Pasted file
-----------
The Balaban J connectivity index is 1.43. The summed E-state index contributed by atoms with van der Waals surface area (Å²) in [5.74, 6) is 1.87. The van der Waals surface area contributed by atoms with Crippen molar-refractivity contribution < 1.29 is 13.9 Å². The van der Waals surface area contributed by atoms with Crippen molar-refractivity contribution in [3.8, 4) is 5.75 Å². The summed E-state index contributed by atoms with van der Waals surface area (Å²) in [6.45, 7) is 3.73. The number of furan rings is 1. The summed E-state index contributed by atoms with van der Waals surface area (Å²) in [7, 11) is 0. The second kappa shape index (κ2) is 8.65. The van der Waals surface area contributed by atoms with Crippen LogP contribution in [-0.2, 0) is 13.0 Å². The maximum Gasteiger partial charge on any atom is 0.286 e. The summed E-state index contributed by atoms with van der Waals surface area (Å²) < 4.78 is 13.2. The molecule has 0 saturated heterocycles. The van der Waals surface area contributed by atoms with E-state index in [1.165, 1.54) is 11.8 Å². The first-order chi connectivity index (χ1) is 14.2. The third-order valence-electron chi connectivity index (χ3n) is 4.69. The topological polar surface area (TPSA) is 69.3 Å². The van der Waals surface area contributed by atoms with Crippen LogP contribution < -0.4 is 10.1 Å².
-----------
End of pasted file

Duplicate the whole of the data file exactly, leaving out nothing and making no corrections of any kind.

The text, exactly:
The Balaban J connectivity index is 1.43. The summed E-state index contributed by atoms with van der Waals surface area (Å²) in [5.74, 6) is 1.87. The van der Waals surface area contributed by atoms with Crippen molar-refractivity contribution < 1.29 is 13.9 Å². The van der Waals surface area contributed by atoms with Crippen molar-refractivity contribution in [3.8, 4) is 5.75 Å². The summed E-state index contributed by atoms with van der Waals surface area (Å²) in [6.45, 7) is 3.73. The number of furan rings is 1. The summed E-state index contributed by atoms with van der Waals surface area (Å²) in [7, 11) is 0. The second kappa shape index (κ2) is 8.65. The van der Waals surface area contributed by atoms with Crippen LogP contribution in [-0.2, 0) is 13.0 Å². The maximum Gasteiger partial charge on any atom is 0.286 e. The summed E-state index contributed by atoms with van der Waals surface area (Å²) < 4.78 is 13.2. The molecule has 0 saturated heterocycles. The van der Waals surface area contributed by atoms with E-state index in [1.165, 1.54) is 11.8 Å². The first-order chi connectivity index (χ1) is 14.2. The third-order valence-electron chi connectivity index (χ3n) is 4.69. The topological polar surface area (TPSA) is 69.3 Å². The van der Waals surface area contributed by atoms with Crippen LogP contribution < -0.4 is 10.1 Å².